Whether you love or hate Mass Effect 3’s ending, if you’re like me then you can’t get enough of the Mass Effect Universe. Bioware has hit a few roadblocks in trying to get their very passionate community’s support back after the controversy surrounding the trilogy’s infamous ending, and lackluster offerings like the Omega DLC haven’t done much to inspire fans. Mass Effect 3: Citadel finally give players a legitimate reason to revisit the series in Bioware’s farewell to Shepard.
Citadel begins with Commander Shepard receiving orders to dock at the Citadel for shore leave while the Normandy gets some much-needed maintenance. This gives the whole gang an excuse to relax and bond while the rest of the galaxy suffers the perils of a robotic harvesting. The whole thing seems a little forced to be honest, but sure, let’s move on. Shepard has never really been one for vacations, as it turns out that even here at the recently-attacked Citadel there is a mysterious group trying to kill him. Is it the crazy-powerful organization Cerberus? Or the menacing demigod reapers? Without spoiling too much–nope. It’s another group entirely, and they’ve got their own plans for the galaxy’s favorite Commander.
Citadel is a strange beast, because the beginning will make the player get a nervous feeling in their stomach. Maybe it’s the feeling of a recovering fan still feeling the pain of past injuries from Mass Effect, or maybe it’s just the really weird way that the game sets up the DLC as a “Spring Break” of sorts for the crew, completely disregarding the very real threat of the war against the reapers. The good news is that this prologue is by far the worst part of the DLC. Players willing to stick it out will be rewarded with a hilarious new story reminiscent of pulp science fiction, and a worthy goodbye to Shepard and friends. Ah, but I digress…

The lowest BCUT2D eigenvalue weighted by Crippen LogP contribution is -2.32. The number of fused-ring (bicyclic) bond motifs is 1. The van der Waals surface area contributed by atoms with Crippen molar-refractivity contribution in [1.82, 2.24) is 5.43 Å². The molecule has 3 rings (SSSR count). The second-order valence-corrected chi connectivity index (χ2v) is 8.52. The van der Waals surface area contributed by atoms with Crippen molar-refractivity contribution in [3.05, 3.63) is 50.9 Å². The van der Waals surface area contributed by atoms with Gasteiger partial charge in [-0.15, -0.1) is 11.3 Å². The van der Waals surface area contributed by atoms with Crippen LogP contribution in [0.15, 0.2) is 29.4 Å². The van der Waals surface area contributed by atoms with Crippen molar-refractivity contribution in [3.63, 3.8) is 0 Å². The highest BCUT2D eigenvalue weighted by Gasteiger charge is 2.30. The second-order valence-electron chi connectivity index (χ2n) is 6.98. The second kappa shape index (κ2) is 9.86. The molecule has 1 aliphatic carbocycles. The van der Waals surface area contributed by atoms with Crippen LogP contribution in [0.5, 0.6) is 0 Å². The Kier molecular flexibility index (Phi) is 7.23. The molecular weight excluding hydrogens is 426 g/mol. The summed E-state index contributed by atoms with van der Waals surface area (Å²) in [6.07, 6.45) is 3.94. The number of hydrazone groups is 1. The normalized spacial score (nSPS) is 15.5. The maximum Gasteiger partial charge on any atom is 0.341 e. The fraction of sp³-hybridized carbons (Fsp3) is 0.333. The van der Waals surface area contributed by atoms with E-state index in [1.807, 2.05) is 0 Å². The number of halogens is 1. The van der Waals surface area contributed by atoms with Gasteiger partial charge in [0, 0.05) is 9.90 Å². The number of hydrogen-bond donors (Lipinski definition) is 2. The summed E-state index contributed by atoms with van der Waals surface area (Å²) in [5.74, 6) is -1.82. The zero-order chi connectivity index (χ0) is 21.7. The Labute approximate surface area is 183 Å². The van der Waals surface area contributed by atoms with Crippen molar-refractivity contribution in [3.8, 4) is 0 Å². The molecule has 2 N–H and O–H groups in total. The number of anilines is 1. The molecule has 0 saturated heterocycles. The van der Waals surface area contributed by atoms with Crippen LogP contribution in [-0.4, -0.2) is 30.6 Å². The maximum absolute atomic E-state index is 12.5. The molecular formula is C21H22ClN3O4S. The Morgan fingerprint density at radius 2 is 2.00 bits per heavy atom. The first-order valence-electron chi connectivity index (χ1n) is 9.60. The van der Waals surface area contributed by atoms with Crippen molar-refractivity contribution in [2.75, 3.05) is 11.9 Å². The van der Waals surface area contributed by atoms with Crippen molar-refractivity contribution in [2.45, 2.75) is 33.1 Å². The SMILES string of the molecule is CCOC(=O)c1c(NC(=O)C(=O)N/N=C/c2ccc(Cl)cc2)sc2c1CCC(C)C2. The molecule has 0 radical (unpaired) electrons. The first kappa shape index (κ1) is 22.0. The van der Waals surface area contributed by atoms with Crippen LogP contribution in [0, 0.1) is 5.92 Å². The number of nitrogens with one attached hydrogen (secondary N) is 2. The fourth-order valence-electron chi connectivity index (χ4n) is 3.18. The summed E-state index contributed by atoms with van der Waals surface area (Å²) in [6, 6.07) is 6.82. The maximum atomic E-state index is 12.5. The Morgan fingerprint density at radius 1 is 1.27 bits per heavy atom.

What follows in Citadel’s story is a series of over-the-top plot twists and hilarious banter. It may be a little too much for serious ME fans, but my money is with fans loving every second of it like I did. Players will get the chance to fight alongside familiar faces from each of the Mass Effect games, and face a foe who is unknowingly way in over his head. It was nice to see Commander Shepard completely in control during the crisis against an enemy who seem to have overlooked the fact that Shepard is the Hercules of his time and is the last person that anyone should screw with. Some of the character appearances and dialogues seem forced, and definitely run into fan service territory, but it never keeps the player from enjoying an awesome, truly Mass Effect experience.
Graphics? Gameplay? Controls? Sound? It’s Mass Effect, people. As per everyone’s expectations, Bioware is firing on all cylinders in all categories. The game looks and sounds are just as great as you’d guess, and the intuitive controls and high-quality combat sequences are still here. So what does the DLC add to these areas? Good question, inquiring-person-who-I-made-up! In terms of sound, there’s a whole new soundtrack for Citadel, and it ties right in perfectly with the rest of the game. The combat has a few new tricks, like useable grenades, new weapons and mods, and a few other updates that came out of the recent multiplayer expansion. In short, it meets the player’s expectations, and makes a few tweaks here and there to add to the experience.
After all is said and done with Citadel’s story, players are still given plenty of Easter eggs to continue the play experience. The new area of the Citadel that has been added continues to be visit-able and gives players plenty of things to do. For example, a whole new combat simulator has been added, reminiscent of the original Mass Effect’s combat arena added via DLC, and a few mini-games are now available, such as Varren races and robot boxing, just for the hell of it.
Citadel ended up being my favorite DLC for any of the Mass Effect games yet, and I’d wager that most fans will consider it close to a Shadow Broker level. Citadel is fan service at its worst, but Mass Effect at its best. Clever dialogue, heart-warming callbacks, and enough content to make it worth the $15 price tag make Mass Effect: Citadel a worthy goodbye to a cast of characters that forever shaped gaming history.